LOS ANGELES (AP) — Surrounded by a gooey graveyard of prehistoric beasts, a small crew diligently wades through a backlog of fossil finds from a century of excavation at the La Brea Tar Pits in the heart of Los Angeles.
Digs over the years have unearthed bones of mammoths, mastodons, saber-toothed cats, dire wolves and other unsuspecting Ice Age creatures that became trapped in ponds of sticky asphalt. But it's the smaller discoveries — plants, insects and rodents — in recent years that are shaping scientists' views of life in the region 11,000 to 50,000 years ago.
"Earlier excavations really missed a great part of the story," said John Harris, chief curator at the George C. Page Museum, which oversees the fossil collection. People "were only taking out bones they could see, but it's the hidden bones that provide clues to the environment."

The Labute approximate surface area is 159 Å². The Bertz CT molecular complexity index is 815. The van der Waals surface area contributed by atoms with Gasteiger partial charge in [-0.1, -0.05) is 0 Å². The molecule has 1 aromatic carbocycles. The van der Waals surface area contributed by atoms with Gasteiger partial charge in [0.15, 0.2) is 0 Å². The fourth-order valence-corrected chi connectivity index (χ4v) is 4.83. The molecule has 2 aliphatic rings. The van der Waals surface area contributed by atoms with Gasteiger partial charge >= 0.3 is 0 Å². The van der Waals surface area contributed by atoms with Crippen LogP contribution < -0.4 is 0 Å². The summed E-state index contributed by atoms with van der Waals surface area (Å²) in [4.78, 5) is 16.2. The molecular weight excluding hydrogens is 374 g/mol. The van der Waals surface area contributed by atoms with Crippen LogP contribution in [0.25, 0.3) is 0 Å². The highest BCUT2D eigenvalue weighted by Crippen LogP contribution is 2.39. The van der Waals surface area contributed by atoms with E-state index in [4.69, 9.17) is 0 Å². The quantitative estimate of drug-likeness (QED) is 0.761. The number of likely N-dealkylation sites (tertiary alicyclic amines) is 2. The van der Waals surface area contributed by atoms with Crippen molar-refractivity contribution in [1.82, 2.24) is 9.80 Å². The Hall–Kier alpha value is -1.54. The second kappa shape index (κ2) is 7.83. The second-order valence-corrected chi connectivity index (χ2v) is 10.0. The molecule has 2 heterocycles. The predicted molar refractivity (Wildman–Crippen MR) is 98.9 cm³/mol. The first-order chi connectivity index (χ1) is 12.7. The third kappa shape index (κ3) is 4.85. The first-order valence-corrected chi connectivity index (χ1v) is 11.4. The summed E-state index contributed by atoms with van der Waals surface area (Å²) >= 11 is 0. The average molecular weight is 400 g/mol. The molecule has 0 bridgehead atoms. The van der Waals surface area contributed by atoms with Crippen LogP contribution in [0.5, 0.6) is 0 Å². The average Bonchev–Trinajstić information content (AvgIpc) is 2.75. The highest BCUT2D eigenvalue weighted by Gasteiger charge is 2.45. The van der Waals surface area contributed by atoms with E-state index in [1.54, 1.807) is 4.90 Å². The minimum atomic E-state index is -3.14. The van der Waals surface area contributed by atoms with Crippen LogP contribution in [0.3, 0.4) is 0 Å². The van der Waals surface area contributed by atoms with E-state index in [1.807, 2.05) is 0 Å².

The museum on Monday celebrates 100 years of digging, which has recovered some 5.5 million bones representing more than 600 species of animals and plants, the richest cache of Ice Age fossils.
There's so much left to do that it could easily take another century to complete. On a recent Wednesday, a volunteer in a white lab coat pounded away at a bison skull in the museum's fishbowl laboratory where visitors can witness paleontology in action. Nearby, two workers hunched over microscopes, sorting bone fragments belonging to extinct creatures.
In the back storage, floor-to-ceiling shelves of wooden crates house bones that need to be cleaned, identified or labeled. The museum estimates it has 100,000 specimens to catalog and another million to scrub.
Long before skyscrapers towered over Wilshire Boulevard, giant beasts ruled the land. Back then, sagebrush scrub covered the basin, home to herds of mammoths, bison, camels and ground sloths. Mastodons hung out in the woodlands. Lurking were meat-eating predators including saber-toothed cats, dire wolves and giant jaguars.